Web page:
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Document Description
TitleFrom hazard quotients to a biomarker based weight of evidence : enhancing the science in ecological risk assessment
AuthorJohnson, Kelly Elaine, 1976-
DescriptionThesis (Ph.D.)--Memorial University of Newfoundland, 2011. Biology
Date2011
Paginationxvi, 277 leaves : ill. (some col.), maps.
SubjectEcological risk assessment--Newfoundland and Labrador--Saglek Bay; Polychlorinated biphenyls--Environmental aspects--Newfoundland and Labrador--Saglek Bay; Animals--Effect of contaminated sediments on--Newfoundland and Labrador--Saglek Bay; Animals--Effect of chemicals on--Newfoundland and Labrador--Saglek Bay
DegreePh.D.
Degree GrantorMemorial University of Newfoundland. Dept. of Biology
DisciplineBiology
LanguageEng
Spatial CoverageCanada--Newfoundland and Labrador--Saglek Bay
NotesBibliography: leaves 224-272.
AbstractThis thesis was developed within the framework of a monitoring program for Saglek Bay, Labrador, Canada. Extensive polychlorinated biphenyl (PCB) contamination in soil and sediment associated with a former Polevault Line military station was identified at Saglek in the 1990s (ESG, 1997). PCB impacted soil remediation was carried out between 1997 and 1999 and thus, the terrestrial source of exposure has been removed. Ecological studies showed that PCBs remained in the coastal marine food web (Kuzyk et al., 2005a) and the terrestrial food chain (ESG, 2005; 2007). Recent evidence indicates that the concentrations in the marine environment are decreasing (Brown et al., 2009). Research for this thesis was conducted to evaluate the effects of PCBs on biomarker responses in wildlife at Saglek, and to evaluate the effectiveness of field verification of effects predicted at the screening risk assessment stage by comparing the results of a traditional food chain model approach to a biological effects based weight of evidence approach. Hazard quotients indicated that there was a potential for adverse risks to shorthorn sculpin at Saglek Beach (hazard quotient=1.6) in 1998/99 but adverse risks were unlikely (hazard quotient=0.9) in 2006/07. The biological effects based weight of evidence assessment supported the hazard quotient methodology indicating an intermediate risk to shorthorn sculpin in 1998/99 and a low risk in 2006/07. For black guillemots, the hazard quotients indicated that adverse risks were likely for both 1998/99 (hazard quotient=2.1) and 2006/07 (hazard quotient=1.2). The biological effects based weight of evidence assessment supported the hazard quotient indicating an intermediate to high risk to black guillemots for these time periods. The hazard quotients calculated for deer mice using the dietary approach (2.3) and the tissue residue approach (2.1) indicated that adverse effects to deer mice at Saglek Beach are likely. Results of bone mineral density analysis supported this conclusion but thyroid histomorphometry and histopathology did not. Despite the predicted health effects to black guillemots and deer mice at Saglek, the populations appear to be thriving. Measurement of population and/or community indices would be helpful in confirming the predicted adverse effects. A three tier iterative approach using hazard quotients, biomarkers, and population/and or community studies is recommended for large complex sites such as Saglek, where remediation strategies are expensive and potentially destructive to the environment. This thesis emphasises field verification of adverse health effects predicted through the screening (i.e., hazard quotient) assessment stage and supports an iterative tiered approach to ecological risk assessment.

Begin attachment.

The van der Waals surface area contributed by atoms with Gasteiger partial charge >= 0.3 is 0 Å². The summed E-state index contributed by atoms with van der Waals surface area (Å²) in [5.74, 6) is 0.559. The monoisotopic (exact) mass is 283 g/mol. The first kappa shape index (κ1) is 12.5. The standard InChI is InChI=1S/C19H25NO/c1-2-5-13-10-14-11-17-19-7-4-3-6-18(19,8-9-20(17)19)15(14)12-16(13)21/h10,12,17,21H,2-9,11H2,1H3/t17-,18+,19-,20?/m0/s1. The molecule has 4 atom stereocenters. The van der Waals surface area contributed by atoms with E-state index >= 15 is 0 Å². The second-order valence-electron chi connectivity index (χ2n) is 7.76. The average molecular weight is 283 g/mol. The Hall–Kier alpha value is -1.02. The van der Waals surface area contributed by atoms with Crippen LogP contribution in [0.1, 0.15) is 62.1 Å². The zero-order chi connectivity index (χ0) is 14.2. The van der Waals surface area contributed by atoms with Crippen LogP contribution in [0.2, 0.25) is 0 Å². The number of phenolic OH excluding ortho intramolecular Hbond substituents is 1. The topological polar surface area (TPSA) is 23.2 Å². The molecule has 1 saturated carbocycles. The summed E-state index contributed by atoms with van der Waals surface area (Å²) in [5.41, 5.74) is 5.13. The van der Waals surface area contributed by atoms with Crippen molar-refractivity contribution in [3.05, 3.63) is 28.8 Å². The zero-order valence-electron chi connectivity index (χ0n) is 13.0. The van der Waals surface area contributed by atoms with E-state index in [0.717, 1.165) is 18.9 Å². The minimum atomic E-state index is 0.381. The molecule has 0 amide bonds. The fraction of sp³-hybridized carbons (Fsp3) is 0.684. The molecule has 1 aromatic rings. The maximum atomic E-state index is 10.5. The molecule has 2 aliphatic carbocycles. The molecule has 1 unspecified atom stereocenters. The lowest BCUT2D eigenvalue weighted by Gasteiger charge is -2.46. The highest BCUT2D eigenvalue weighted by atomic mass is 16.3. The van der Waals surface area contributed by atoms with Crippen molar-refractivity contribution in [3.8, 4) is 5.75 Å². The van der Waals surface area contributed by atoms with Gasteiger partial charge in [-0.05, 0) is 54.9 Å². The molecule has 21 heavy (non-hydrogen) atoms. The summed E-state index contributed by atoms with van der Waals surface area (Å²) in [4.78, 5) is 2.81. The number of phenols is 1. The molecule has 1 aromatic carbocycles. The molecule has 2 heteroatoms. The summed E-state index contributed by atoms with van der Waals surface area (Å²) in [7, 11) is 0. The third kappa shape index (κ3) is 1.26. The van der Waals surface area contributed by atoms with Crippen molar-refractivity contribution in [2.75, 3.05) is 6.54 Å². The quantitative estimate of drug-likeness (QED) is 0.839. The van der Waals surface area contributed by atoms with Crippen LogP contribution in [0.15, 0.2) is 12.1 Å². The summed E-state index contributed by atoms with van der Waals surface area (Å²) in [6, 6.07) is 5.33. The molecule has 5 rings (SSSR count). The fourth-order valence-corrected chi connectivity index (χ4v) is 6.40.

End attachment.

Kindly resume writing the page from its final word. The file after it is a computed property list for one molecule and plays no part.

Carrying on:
TypeText
Resource TypeElectronic thesis or dissertation
FormatImage/jpeg; Application/pdf
SourcePaper copy kept in the Centre for Newfoundland Studies, Memorial University Libraries
RightsThe author retains copyright ownership and moral rights in this thesis. Neither the thesis nor substantial extracts from it may be printed or otherwise reproduced without the author's permission.
CollectionElectronic Theses and Dissertations
Scanning StatusCompleted
PDF File(6.93 MB) -- http://collections.mun.ca.qe2a-proxy.mun.ca/PDFs/theses/Johnson_Kelly.pdf
CONTENTdm file name31779.cpd